First published between 1982 and 1983, this series examines the peculiarly American cultural context out of which the nation’s literature has developed. Covering the years from 1620 to 1830, this first volume of American Literature in Context examines a range of texts from the writings of the Puritan settlers through the declaration of Independence to the novels of Fenimore Cooper. In doing so, it shows how early Americans thought about their growing nation, their arguments for immigration, for political and cultural independence, and the doubts they experienced in this ambitious project.
This book will be of interest to those studying American literature and American studies.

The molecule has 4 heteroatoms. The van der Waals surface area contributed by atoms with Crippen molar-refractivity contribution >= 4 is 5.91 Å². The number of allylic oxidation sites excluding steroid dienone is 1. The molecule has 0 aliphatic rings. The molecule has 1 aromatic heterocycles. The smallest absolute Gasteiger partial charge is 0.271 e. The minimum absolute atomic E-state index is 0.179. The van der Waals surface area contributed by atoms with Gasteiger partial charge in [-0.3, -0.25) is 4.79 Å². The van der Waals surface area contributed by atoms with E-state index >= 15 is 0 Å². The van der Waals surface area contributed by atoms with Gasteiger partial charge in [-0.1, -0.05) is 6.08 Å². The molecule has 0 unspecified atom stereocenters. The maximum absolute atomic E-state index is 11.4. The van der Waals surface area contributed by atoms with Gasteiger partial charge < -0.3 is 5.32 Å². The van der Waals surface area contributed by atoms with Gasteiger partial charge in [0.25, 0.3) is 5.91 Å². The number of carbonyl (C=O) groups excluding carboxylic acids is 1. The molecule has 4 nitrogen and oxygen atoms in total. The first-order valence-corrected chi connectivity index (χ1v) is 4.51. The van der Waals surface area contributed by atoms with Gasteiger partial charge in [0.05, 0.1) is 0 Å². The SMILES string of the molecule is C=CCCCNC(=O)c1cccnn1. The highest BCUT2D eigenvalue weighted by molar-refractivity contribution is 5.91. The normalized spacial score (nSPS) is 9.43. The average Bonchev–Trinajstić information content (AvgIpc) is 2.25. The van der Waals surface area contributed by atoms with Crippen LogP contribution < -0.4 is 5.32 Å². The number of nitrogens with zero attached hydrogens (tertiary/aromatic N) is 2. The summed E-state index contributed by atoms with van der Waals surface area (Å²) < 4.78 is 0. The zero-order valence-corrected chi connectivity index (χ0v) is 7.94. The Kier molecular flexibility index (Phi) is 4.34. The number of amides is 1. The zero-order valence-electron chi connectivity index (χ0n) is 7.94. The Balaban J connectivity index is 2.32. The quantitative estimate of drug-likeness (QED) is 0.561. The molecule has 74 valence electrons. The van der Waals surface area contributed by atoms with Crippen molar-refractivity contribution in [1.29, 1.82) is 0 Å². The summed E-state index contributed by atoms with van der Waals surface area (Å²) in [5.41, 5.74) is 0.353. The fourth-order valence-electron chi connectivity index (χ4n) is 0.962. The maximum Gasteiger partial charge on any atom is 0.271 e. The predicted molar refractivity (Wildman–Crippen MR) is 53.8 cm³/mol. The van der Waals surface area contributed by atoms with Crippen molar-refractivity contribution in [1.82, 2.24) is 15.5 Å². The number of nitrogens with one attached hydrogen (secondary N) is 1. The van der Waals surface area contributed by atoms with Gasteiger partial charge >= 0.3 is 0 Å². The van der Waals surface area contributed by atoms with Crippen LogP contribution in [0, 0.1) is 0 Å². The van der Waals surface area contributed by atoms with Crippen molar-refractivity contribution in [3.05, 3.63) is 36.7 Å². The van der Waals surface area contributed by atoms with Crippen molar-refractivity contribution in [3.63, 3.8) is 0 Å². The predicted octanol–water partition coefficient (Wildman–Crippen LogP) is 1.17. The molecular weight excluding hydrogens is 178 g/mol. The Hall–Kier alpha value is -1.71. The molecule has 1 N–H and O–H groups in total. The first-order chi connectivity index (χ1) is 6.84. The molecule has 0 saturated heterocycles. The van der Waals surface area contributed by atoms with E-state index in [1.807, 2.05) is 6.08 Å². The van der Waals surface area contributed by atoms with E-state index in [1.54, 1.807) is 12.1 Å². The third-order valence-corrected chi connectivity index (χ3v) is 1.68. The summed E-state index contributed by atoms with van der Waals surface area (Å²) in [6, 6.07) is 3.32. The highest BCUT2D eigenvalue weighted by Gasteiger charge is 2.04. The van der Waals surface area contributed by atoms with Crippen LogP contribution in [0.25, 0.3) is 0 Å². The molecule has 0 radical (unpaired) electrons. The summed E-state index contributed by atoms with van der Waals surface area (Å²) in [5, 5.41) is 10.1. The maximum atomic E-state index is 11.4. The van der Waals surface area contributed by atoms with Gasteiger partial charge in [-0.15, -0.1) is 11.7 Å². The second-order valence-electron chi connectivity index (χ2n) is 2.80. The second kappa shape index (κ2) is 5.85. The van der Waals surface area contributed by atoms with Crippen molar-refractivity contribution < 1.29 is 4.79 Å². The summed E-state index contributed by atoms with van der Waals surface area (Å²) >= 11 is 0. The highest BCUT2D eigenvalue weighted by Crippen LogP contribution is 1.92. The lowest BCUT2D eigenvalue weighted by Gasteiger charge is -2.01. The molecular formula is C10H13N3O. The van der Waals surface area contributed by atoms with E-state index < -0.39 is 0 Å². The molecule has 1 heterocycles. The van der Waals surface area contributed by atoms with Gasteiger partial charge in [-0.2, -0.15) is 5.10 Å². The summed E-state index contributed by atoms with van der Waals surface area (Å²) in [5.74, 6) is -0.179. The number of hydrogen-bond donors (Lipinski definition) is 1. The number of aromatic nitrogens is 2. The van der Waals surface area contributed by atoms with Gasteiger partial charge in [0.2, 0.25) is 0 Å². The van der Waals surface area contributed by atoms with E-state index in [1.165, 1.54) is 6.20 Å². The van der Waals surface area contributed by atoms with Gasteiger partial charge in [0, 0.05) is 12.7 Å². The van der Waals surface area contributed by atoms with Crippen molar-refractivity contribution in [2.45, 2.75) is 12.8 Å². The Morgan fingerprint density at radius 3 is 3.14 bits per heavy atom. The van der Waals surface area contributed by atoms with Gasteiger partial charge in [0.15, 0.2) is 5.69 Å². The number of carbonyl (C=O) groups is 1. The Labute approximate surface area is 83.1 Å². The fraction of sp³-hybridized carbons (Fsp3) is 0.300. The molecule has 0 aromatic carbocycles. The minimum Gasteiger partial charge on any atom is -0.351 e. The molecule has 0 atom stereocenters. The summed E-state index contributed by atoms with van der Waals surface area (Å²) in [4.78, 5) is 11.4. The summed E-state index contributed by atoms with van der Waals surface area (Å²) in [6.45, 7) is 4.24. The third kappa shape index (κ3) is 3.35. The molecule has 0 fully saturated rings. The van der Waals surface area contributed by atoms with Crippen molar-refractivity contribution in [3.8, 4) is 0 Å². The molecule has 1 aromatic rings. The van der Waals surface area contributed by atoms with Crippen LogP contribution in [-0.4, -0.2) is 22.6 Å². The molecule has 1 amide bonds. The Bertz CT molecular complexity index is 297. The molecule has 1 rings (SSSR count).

Table of Contents
General Editor’s Preface; Part One: America as Type and Thing; Introduction; 1. Captain John Smith (1580-1631) 2. Robert Cushman (c. 1599-1625) 3. William Bradford (1590-1657); Part Two: ‘Rise, Wash and Address Powerful Goodness’; 4. Benjamin Franklin (1706-1790) 5. Thomas Paine (1737-1809) 6. The Declaration of Independence; Part Three: Retrospective Revolutions; 7. Hector St John de Crèvecoeur (1735-1813) 8. Philip Freneau (1752-1832) and Joel Barlow (1754-1812) 9. Washington Irving (1783-1859) 10. James Fenimore Cooper (1789-1851); Index